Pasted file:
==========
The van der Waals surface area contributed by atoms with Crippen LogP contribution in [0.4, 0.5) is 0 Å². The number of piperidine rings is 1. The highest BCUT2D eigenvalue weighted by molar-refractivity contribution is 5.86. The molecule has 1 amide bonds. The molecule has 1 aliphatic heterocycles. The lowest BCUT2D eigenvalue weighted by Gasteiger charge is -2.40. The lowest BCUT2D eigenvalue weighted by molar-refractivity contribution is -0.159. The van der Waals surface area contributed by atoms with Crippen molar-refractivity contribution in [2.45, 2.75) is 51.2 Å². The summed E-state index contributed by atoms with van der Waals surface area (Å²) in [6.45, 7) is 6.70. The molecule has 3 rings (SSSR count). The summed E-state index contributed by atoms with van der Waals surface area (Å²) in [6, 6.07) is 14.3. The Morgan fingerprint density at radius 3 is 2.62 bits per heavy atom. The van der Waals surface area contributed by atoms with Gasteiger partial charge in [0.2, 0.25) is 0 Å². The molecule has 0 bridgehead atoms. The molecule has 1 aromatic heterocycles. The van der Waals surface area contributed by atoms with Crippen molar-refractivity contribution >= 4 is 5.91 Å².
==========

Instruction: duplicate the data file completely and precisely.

The van der Waals surface area contributed by atoms with Crippen LogP contribution in [0.4, 0.5) is 0 Å². The number of piperidine rings is 1. The highest BCUT2D eigenvalue weighted by molar-refractivity contribution is 5.86. The molecule has 1 amide bonds. The molecule has 1 aliphatic heterocycles. The lowest BCUT2D eigenvalue weighted by Gasteiger charge is -2.40. The lowest BCUT2D eigenvalue weighted by molar-refractivity contribution is -0.159. The van der Waals surface area contributed by atoms with Crippen molar-refractivity contribution in [2.45, 2.75) is 51.2 Å². The summed E-state index contributed by atoms with van der Waals surface area (Å²) in [6.45, 7) is 6.70. The molecule has 3 rings (SSSR count). The summed E-state index contributed by atoms with van der Waals surface area (Å²) in [6, 6.07) is 14.3. The Morgan fingerprint density at radius 3 is 2.62 bits per heavy atom. The van der Waals surface area contributed by atoms with Gasteiger partial charge in [0.2, 0.25) is 0 Å². The molecule has 0 bridgehead atoms. The molecule has 1 aromatic heterocycles. The van der Waals surface area contributed by atoms with Crippen molar-refractivity contribution >= 4 is 5.91 Å².